Inside does feel intimate, however, a continuous bowl of four single-tiered stands of green seating steeply rising over the pitch. This is the largest league ground in Polish football.

To get a sense of what it’s like and take a few snaps, unless you’re here leading up to or just after a major fixture, you can access the viewing platform (daily 9am-3pm) in Trybuna D, climbing the 166 steps for a bird’s eye view.

The home end is Trybuna B nearest ulica Królewiecka while away fans are allocated a corner of Trybuna D opposite (sectors 127, 225-228, 325-328), nearest main ulica Lotnicza from town. Press and VIPs sit in Trybuna A, nearest aleja Śląska.

getting here

Going to the stadium – tips and timings

The stadium is way out north-west from the city centre, in the same general direction as Wrocław Airport.

From central Rynek, trams 3, 10 and 20 run every 10-15mins and take 20mins to reach Stadion Wrocław (Lotnicza), services operating until around 11pm at least.

If you’re arriving into town by rail, trains run from Wrocław Główny every 1-2hrs to Wrocław Stadion (journey time 12mins), connected to the stadium by a long overpass.

getting in & what to buy

Buying tickets and snagging merchandise

Two club shops, one behind the home end of the Stadion Miejski on ulica Królewiecka, the other at the club’s previous stadium of Stadion Oporowska south-west of town by Pl Srebrny tram stop, sell tickets.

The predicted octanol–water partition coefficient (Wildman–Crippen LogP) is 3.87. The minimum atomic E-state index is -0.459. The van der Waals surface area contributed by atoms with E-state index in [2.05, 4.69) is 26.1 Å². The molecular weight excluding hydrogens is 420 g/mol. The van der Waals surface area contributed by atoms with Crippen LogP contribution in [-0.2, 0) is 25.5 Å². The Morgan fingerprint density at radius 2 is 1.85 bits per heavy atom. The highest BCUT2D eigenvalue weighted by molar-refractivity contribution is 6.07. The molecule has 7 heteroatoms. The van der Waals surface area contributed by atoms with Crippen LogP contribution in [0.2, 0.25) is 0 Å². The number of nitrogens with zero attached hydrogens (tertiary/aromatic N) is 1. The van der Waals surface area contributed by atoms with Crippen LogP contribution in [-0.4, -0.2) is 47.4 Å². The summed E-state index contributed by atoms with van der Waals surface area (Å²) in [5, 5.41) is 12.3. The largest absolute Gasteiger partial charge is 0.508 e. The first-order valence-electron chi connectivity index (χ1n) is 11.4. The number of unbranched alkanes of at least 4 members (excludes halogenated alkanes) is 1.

On match days, it’s 5zł/€1.15 dearer from the outlet on the stadium concourse nearest tram-lined ulica Lotnicza. Purchased in advance, you pay 25zł/€5.70 in Trybuna B/D behind the goals, 35zł/€8 for most seats in sideline Trybuna C, 45zł/€10.25 for the best seats in A and C. There’s an even bigger discount for Polish-only online sales at

Bottle-green, red and white shirts, scarves and T-shirts hang in both shops and at the Sklep Kibica, plac Nowy Targ 24 in the city centre. Look out for the ‘Legends’ series of T-shirts, featuring a classic retro photograph of a star from the past with his autograph embossed over it.

Where to Drink

Pre-match beers for fans and casual visitors

Before taking the tram from Rynek to the game and certainly coming back afterwards, many fans meet at the U Beatki bar beside Casa de la Musica on the main square, its small interior covered in Śląsk stickers, its terrace busy. A TV in the corner shows matches.

There’s little around the stadium itself, the nearest locale being two tram stops or 10min walk away by Metalowców. Zielony Rower Food & Garden at Lotnicza 72 serves both the tennis club next door and local cyclists, rower meaning bicycle. Sporty types can reward themselves with a draught beer, glass of wine or a pizza, and relax on the decked terrace, surrounded by greenery.

The kiosks inside the stadium dispense Tyskie beer (8zł/€1.80) and Polish half-baguette sandwiches, zapiekanka, lathered in ketchup.